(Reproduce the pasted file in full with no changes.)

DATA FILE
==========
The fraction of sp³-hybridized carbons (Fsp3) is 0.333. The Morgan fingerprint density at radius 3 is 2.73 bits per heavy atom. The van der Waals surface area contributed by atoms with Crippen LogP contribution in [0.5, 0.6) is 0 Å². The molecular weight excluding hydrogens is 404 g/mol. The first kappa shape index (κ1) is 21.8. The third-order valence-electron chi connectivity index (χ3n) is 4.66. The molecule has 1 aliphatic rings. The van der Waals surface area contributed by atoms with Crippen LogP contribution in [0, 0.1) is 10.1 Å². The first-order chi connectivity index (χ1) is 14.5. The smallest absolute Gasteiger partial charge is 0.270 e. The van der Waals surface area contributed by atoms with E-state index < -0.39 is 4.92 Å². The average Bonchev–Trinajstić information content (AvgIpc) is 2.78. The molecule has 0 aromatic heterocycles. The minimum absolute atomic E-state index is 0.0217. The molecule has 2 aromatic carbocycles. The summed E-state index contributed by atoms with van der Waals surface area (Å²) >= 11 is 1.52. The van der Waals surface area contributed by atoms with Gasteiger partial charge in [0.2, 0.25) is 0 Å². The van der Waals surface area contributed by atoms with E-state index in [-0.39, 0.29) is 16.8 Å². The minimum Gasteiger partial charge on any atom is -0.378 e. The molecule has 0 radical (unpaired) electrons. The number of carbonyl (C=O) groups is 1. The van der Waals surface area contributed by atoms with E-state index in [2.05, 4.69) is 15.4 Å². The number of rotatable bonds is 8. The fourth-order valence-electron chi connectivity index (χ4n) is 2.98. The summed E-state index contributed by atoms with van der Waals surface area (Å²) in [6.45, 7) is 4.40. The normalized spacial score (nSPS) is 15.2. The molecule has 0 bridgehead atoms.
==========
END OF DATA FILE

The fraction of sp³-hybridized carbons (Fsp3) is 0.333. The Morgan fingerprint density at radius 3 is 2.73 bits per heavy atom. The van der Waals surface area contributed by atoms with Crippen LogP contribution in [0.5, 0.6) is 0 Å². The molecular weight excluding hydrogens is 404 g/mol. The first kappa shape index (κ1) is 21.8. The third-order valence-electron chi connectivity index (χ3n) is 4.66. The molecule has 1 aliphatic rings. The van der Waals surface area contributed by atoms with Crippen LogP contribution in [0, 0.1) is 10.1 Å². The first-order chi connectivity index (χ1) is 14.5. The smallest absolute Gasteiger partial charge is 0.270 e. The van der Waals surface area contributed by atoms with E-state index < -0.39 is 4.92 Å². The average Bonchev–Trinajstić information content (AvgIpc) is 2.78. The molecule has 0 aromatic heterocycles. The minimum absolute atomic E-state index is 0.0217. The molecule has 2 aromatic carbocycles. The summed E-state index contributed by atoms with van der Waals surface area (Å²) >= 11 is 1.52. The van der Waals surface area contributed by atoms with Gasteiger partial charge in [0.2, 0.25) is 0 Å². The van der Waals surface area contributed by atoms with E-state index in [-0.39, 0.29) is 16.8 Å². The minimum Gasteiger partial charge on any atom is -0.378 e. The molecule has 0 radical (unpaired) electrons. The number of carbonyl (C=O) groups is 1. The van der Waals surface area contributed by atoms with E-state index in [2.05, 4.69) is 15.4 Å². The number of rotatable bonds is 8. The fourth-order valence-electron chi connectivity index (χ4n) is 2.98. The summed E-state index contributed by atoms with van der Waals surface area (Å²) in [6.45, 7) is 4.40. The normalized spacial score (nSPS) is 15.2. The molecule has 0 bridgehead atoms.